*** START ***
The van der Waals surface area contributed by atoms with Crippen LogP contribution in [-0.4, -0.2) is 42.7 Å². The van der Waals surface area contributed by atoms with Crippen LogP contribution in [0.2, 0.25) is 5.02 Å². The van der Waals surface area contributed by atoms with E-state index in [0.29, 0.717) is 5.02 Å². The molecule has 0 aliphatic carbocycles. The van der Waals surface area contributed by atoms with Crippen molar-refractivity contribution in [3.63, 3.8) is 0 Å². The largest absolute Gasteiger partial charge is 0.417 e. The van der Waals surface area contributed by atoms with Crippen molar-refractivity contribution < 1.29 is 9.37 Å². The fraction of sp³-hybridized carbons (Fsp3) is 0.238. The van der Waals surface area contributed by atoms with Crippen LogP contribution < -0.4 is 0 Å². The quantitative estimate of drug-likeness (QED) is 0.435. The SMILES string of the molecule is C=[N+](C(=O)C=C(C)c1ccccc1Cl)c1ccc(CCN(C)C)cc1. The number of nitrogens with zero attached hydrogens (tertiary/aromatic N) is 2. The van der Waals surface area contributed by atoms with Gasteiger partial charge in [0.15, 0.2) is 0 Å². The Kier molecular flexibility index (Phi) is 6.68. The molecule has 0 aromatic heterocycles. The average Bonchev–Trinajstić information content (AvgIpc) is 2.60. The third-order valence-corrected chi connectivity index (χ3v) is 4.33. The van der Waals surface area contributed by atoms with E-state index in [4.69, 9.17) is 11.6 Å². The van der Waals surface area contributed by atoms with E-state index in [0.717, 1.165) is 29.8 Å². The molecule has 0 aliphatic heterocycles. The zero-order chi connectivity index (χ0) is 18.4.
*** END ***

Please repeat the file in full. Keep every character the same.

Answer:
The van der Waals surface area contributed by atoms with Crippen LogP contribution in [-0.4, -0.2) is 42.7 Å². The van der Waals surface area contributed by atoms with Crippen LogP contribution in [0.2, 0.25) is 5.02 Å². The van der Waals surface area contributed by atoms with E-state index in [0.29, 0.717) is 5.02 Å². The molecule has 0 aliphatic carbocycles. The van der Waals surface area contributed by atoms with Crippen molar-refractivity contribution in [3.63, 3.8) is 0 Å². The largest absolute Gasteiger partial charge is 0.417 e. The van der Waals surface area contributed by atoms with Crippen molar-refractivity contribution < 1.29 is 9.37 Å². The fraction of sp³-hybridized carbons (Fsp3) is 0.238. The van der Waals surface area contributed by atoms with Crippen LogP contribution < -0.4 is 0 Å². The quantitative estimate of drug-likeness (QED) is 0.435. The SMILES string of the molecule is C=[N+](C(=O)C=C(C)c1ccccc1Cl)c1ccc(CCN(C)C)cc1. The number of nitrogens with zero attached hydrogens (tertiary/aromatic N) is 2. The van der Waals surface area contributed by atoms with Gasteiger partial charge in [0.15, 0.2) is 0 Å². The Kier molecular flexibility index (Phi) is 6.68. The molecule has 0 aromatic heterocycles. The average Bonchev–Trinajstić information content (AvgIpc) is 2.60. The third-order valence-corrected chi connectivity index (χ3v) is 4.33. The van der Waals surface area contributed by atoms with E-state index in [4.69, 9.17) is 11.6 Å². The van der Waals surface area contributed by atoms with E-state index in [0.717, 1.165) is 29.8 Å². The molecule has 0 aliphatic heterocycles. The zero-order chi connectivity index (χ0) is 18.4.